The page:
My next gig saw me working, again, with an excellent manager, someone who relied on my support, appreciated my skills and talents and in return opened doors for me and removed obstacles, so I could do my best work. This is where my ‘Tableau journey’ started.
What the working relationships with these two people had in common was that there was great mutual appreciation and respect, our roles were clear, our communication was open and honest and we trusted each other.
Manager #1 got me onto an interesting project, in return I offered my help with additional work. Most of the time he didn’t need me to do anything extra help him out, but he appreciated the offer and for me it was a chance to dip my toes into other work and get a broader perspective.
Our personalities worked well together in client situations, we often finished each others sentences and were just on the same page with a lot of things. That made it easy to work together. Last year when I was in NZ, I caught up with him and told him all of this and what a difference to my career and my life his guidance and influence has made. He appreciated the feedback.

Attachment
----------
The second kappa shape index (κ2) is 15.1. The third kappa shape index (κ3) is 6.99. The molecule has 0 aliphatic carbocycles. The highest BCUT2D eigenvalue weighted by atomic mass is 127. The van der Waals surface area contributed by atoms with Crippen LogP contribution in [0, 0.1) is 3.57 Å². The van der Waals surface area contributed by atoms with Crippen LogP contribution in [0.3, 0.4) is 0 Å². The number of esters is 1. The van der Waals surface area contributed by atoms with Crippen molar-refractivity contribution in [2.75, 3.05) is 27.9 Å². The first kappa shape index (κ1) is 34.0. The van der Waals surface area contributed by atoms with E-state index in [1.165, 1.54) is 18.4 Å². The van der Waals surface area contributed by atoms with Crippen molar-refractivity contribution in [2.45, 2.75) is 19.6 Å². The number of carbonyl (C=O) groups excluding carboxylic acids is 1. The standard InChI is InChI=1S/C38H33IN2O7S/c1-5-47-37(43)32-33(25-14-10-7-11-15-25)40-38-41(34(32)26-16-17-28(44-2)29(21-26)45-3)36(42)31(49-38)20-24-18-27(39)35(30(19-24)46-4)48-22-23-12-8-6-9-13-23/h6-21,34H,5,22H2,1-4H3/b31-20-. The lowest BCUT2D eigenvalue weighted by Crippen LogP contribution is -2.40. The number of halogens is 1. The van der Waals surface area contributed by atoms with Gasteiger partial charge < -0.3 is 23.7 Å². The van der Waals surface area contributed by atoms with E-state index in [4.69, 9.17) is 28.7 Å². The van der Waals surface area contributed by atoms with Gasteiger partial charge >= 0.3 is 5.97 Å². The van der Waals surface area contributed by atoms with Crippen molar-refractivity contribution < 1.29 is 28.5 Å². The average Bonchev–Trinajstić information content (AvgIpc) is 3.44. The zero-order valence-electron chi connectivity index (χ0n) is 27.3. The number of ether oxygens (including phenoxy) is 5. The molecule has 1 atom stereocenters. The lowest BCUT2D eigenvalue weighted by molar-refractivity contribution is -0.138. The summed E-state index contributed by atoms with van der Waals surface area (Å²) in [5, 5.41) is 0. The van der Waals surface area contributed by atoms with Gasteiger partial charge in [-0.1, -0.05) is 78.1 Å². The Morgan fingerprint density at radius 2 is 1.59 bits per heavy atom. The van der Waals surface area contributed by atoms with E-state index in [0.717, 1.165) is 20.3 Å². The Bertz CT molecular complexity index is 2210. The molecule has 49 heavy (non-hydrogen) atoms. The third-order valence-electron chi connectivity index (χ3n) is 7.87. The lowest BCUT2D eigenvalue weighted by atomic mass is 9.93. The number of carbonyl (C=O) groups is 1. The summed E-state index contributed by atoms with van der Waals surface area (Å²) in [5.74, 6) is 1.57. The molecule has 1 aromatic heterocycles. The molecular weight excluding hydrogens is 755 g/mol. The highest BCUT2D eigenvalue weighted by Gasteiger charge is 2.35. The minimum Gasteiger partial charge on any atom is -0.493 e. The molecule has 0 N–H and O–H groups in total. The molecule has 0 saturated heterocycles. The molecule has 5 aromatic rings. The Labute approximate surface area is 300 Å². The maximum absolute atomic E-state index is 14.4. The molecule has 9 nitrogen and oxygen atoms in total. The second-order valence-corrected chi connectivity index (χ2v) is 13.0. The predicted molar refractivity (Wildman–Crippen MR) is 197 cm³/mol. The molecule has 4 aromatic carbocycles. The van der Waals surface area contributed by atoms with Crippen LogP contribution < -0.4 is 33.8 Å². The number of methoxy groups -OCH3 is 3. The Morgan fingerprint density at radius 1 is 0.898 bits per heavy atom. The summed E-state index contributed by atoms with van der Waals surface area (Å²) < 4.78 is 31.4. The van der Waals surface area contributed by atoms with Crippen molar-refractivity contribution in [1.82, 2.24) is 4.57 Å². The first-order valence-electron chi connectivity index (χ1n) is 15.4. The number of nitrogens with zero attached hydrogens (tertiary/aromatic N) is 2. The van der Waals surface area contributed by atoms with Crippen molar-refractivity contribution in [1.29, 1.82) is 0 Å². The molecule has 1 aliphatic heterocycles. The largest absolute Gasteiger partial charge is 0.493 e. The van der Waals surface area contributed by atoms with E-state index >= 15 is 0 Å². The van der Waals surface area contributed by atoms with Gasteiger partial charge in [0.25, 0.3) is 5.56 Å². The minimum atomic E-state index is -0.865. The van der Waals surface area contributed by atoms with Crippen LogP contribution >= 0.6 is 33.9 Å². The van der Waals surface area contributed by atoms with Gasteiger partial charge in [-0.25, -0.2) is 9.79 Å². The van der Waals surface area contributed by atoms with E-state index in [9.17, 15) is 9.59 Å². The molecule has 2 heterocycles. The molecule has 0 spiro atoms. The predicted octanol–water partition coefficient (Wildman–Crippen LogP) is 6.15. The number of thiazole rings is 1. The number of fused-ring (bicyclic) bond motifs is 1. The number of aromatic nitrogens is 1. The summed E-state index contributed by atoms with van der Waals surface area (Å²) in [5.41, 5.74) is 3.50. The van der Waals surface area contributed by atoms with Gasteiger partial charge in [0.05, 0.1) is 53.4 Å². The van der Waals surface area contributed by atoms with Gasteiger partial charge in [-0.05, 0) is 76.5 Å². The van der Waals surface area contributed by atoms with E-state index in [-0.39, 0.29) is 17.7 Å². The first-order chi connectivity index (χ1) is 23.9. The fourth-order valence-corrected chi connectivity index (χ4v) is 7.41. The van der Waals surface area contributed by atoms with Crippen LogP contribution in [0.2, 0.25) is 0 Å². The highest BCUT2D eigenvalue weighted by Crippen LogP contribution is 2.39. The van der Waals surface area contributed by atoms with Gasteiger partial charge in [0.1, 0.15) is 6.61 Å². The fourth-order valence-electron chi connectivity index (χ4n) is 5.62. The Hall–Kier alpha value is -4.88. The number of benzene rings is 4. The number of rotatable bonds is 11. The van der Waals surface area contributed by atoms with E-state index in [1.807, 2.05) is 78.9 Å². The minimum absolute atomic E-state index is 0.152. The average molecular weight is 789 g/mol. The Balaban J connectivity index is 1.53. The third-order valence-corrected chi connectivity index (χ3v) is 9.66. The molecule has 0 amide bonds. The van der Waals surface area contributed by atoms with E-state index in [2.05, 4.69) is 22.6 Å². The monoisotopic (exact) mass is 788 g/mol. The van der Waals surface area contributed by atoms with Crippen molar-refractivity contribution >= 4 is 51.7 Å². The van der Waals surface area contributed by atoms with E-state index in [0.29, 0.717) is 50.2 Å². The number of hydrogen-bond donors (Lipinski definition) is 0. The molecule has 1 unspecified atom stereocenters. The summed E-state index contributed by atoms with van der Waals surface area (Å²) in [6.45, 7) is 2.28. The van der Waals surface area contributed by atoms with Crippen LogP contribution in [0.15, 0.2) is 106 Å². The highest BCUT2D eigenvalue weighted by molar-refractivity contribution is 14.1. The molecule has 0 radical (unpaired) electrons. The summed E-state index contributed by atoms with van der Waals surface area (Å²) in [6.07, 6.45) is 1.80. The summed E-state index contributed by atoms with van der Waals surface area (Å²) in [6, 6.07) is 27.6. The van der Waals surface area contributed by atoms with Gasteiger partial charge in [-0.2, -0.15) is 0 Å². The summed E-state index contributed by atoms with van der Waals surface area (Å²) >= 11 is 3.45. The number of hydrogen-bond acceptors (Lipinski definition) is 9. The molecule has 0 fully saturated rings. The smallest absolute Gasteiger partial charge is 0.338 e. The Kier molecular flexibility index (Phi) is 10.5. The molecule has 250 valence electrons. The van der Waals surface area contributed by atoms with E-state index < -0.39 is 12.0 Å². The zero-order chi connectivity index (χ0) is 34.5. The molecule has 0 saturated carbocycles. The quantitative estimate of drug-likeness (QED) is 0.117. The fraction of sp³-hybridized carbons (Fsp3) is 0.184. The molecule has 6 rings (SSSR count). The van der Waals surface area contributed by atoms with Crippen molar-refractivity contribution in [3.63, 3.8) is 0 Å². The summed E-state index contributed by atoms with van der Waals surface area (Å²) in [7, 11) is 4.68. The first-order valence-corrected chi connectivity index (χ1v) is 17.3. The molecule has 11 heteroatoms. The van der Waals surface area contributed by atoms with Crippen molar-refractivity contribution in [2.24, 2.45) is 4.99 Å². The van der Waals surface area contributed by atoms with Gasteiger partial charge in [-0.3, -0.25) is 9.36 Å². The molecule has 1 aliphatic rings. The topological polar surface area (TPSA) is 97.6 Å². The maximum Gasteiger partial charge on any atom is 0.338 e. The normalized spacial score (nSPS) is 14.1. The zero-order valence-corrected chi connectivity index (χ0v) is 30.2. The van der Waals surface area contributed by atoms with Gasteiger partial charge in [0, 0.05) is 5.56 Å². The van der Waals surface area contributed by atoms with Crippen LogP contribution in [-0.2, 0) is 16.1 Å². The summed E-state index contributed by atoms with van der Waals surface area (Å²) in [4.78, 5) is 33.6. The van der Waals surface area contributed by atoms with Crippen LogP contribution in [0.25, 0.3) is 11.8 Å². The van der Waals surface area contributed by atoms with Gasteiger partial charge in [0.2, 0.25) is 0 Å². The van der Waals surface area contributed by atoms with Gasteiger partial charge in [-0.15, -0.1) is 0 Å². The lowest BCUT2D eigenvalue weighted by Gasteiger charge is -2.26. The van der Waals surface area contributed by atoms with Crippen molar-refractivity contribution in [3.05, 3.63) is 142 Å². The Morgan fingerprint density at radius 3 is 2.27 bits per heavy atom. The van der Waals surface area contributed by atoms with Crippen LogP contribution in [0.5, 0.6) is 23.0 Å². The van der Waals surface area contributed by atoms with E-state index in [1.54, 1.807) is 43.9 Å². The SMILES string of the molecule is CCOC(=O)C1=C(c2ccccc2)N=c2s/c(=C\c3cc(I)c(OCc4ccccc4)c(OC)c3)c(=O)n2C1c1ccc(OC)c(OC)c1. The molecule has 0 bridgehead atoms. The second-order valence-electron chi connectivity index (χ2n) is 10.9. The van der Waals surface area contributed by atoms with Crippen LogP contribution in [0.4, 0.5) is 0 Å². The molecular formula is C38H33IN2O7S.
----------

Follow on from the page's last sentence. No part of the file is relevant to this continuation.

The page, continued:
Manager #2 benefited from the work Manager #1 had done regarding my training and development. He gave me a lot more responsibility, asked for my advice and involved me in shaping our team. In turn I was the person he could rely on, especially when it came to managing ‘upward’ and fighting political battles. I had his back, supported him and made sure our team was seen and perceived in the right way across the organisation. He removed the obstacles from my path and gave me freedom to reach my targets in the way I saw most fitting.